It’s clear that existing education gaps are getting wider in the pandemic. About 40 percent of Hispanic/Latino and Black students received at least one incomplete or F in the first quarter this year, up from about 36 percent last year, compared with about 15 percent of White and Asian students this year, and 12 percent last year who earned those grades. 

Teachers, who’ve shifted to an entirely new education delivery model, are required by the state education agency to continue giving grades, and PPS spokeswoman Karen Werstein says there’s been no grade inflation, or change in requirement for what it takes to get an A (or for that matter, an F.) 

But teachers “overwhelmingly” chose to give their students incompletes, as opposed to Fs, she said, in deference to pandemic-coping students who are trying to complete their work but need more time. 

Another sticky area is attendance, a real challenge when teachers cannot mandate that students turn on their webcams, given privacy concerns, and students can’t always count on a strong wifi connection and a quiet place to work.   

Additionally, while elementary school students have virtual classes at least once a day where attendance is taken, middle and high school students have “asychronous” days, when attendance is measured by completing a brief assignment or checking in with a teacher during office hours. 

Comparing 2020 attendance data to 2019—back in the days when teachers called the roll in actual, real-live classrooms, remember?—is therefore like the proverbial apples to oranges. Still, according to PPS data, across all groups of middle and high school students, attendance actually ticked up in 2020, with 78 percent of students present for at least 90 percent of school days during the first quarter, as opposed to 75 percent in 2019.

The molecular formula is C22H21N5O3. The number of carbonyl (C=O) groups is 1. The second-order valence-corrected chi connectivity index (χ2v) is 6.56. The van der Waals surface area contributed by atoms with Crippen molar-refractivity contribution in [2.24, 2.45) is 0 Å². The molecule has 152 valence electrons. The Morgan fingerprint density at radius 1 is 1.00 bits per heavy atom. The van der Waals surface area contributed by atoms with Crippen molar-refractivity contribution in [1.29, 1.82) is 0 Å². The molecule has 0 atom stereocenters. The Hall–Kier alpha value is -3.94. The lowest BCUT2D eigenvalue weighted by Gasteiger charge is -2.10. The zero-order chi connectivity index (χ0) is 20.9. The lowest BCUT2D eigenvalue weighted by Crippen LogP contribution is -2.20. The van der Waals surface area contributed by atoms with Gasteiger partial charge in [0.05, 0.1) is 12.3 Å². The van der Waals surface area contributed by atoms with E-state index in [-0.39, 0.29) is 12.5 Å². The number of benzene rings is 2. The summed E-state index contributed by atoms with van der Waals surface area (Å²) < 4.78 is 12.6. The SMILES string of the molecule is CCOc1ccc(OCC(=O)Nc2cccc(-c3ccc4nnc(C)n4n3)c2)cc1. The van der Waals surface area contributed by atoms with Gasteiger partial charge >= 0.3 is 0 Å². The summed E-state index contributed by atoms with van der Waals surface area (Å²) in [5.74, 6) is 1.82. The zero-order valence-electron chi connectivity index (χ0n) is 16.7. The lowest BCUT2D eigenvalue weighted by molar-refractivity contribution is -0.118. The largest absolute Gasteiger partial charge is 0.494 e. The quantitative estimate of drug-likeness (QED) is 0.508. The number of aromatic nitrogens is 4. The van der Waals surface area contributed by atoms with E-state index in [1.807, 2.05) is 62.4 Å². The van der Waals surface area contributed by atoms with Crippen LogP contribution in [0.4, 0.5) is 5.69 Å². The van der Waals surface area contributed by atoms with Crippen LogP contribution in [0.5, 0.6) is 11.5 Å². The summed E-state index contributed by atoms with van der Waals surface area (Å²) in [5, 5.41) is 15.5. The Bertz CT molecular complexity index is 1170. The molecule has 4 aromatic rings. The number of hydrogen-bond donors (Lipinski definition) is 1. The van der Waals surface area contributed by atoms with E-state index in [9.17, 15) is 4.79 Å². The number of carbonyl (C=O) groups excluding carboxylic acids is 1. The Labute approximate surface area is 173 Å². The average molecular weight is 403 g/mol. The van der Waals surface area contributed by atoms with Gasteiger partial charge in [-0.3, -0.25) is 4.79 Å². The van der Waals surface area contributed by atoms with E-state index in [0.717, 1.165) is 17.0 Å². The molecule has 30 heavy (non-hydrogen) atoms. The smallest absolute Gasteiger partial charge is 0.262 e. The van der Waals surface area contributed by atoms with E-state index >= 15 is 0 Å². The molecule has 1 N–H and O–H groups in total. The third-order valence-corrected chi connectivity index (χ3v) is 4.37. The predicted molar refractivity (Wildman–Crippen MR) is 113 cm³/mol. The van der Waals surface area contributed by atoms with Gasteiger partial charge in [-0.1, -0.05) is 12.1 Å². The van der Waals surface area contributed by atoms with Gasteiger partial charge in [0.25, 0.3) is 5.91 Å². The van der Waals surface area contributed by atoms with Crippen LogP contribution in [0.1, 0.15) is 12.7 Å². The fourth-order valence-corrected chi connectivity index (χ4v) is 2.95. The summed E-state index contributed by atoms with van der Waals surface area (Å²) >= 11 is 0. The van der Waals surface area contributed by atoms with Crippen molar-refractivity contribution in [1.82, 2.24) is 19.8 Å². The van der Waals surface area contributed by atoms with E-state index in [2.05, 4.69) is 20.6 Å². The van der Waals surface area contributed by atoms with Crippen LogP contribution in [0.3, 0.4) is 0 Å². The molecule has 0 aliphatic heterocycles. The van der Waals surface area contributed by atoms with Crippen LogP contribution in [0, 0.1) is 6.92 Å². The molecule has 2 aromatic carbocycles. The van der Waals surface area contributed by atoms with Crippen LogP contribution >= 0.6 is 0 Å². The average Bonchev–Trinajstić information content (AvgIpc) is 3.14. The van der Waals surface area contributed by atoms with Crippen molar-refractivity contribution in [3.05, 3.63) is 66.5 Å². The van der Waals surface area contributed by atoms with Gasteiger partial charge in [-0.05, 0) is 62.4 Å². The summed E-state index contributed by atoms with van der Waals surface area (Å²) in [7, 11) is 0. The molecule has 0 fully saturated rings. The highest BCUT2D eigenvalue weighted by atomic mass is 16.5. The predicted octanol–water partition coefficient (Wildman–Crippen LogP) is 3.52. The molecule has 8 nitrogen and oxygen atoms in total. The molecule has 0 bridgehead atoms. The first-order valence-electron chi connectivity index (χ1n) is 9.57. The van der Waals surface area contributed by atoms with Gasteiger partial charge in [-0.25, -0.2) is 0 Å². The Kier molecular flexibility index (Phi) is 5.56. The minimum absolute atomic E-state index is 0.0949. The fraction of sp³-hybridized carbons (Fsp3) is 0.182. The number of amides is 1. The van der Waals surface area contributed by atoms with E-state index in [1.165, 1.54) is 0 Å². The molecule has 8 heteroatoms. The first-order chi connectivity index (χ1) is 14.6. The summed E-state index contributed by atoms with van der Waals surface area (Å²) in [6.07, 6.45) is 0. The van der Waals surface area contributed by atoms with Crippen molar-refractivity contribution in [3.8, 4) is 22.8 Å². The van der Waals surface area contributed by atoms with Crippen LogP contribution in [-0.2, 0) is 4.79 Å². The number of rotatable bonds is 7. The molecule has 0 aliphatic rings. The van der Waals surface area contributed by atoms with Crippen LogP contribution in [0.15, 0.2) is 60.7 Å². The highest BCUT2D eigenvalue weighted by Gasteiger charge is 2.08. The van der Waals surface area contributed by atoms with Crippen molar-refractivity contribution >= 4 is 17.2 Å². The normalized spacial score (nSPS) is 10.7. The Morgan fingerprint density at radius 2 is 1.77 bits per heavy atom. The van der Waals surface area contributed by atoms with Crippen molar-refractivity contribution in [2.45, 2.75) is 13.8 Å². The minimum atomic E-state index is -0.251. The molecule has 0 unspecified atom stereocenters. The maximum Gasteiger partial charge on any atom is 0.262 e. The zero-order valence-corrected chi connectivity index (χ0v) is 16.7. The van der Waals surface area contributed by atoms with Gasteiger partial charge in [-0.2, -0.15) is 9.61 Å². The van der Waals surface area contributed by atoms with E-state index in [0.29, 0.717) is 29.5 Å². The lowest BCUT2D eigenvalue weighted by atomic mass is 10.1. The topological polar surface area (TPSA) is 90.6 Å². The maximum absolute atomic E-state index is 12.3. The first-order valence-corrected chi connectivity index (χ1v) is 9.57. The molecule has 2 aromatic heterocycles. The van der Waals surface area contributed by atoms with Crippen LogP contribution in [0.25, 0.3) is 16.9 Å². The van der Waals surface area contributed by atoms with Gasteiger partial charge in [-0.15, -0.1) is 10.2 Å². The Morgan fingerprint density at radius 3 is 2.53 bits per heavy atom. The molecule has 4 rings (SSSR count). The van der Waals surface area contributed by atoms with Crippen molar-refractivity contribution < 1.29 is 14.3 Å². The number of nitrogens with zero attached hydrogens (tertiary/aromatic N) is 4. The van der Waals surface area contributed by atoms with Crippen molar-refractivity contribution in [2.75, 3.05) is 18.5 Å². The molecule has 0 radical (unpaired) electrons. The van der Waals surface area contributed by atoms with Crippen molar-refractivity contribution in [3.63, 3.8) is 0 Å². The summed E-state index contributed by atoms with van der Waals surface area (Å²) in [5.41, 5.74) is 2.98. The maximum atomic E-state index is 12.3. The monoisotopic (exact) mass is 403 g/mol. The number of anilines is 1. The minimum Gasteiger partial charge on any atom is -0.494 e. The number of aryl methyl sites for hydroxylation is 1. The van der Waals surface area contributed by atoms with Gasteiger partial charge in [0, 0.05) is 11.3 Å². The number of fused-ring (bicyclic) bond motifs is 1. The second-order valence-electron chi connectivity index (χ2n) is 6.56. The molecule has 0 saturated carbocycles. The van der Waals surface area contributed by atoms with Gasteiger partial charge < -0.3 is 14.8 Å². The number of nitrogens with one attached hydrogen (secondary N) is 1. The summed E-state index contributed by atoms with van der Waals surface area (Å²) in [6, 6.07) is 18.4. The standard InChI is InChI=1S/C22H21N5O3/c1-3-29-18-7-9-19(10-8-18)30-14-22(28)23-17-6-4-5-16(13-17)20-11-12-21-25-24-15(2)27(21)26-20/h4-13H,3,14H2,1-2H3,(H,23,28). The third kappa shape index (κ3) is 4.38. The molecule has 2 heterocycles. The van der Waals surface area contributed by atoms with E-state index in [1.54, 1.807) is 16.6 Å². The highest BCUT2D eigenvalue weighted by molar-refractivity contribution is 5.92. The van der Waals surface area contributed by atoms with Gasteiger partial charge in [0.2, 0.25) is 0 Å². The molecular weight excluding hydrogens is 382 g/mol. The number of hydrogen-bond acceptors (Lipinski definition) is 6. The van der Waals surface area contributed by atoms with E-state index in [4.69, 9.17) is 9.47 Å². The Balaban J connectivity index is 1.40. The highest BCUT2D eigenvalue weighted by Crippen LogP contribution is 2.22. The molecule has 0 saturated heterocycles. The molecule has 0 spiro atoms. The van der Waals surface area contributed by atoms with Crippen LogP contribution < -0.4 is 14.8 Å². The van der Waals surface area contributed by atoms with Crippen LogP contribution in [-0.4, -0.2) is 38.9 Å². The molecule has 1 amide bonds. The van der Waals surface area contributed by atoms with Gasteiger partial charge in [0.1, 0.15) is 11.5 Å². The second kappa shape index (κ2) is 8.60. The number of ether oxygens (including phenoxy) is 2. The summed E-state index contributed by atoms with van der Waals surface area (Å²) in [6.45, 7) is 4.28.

Nonbinary students made especially large attendance gains, with 81 percent reporting regular attendance at school this year, as opposed to just 57 percent in 2019. 

But there were troubling drop-offs among some groups, in particular English language learners and migrant students, whose attendance levels are way down—only 53 percent of migrant students made it to class 90 percent or more of the time in the first academic quarter,  a 17 percentage point change. 

Educators are racing to reach the kids who have low attendance levels and aren’t turning in assignments, Werstein says. 

In addition to synchronous (live) classes, teachers are required to hold office hours for additional student support,” she wrote in an email to Portland Monthly. “We're also utilizing counselors and social workers as well as teachers to reach out to students who are not engaging or who miss class for any extended period of time.” 

Other districts are brainstorming strategies to help kids make up for lost time; summer boot camps are under discussion for Beaverton, for example, as is extending the school day when kids are able to return to campus. (Proposals like these, however, need to be paid for, and with enrollment declining in many school districts, especially at elementary school levels, it’s unclear what kind of funding Oregon schools can count on in the 2021-2023 biennium.)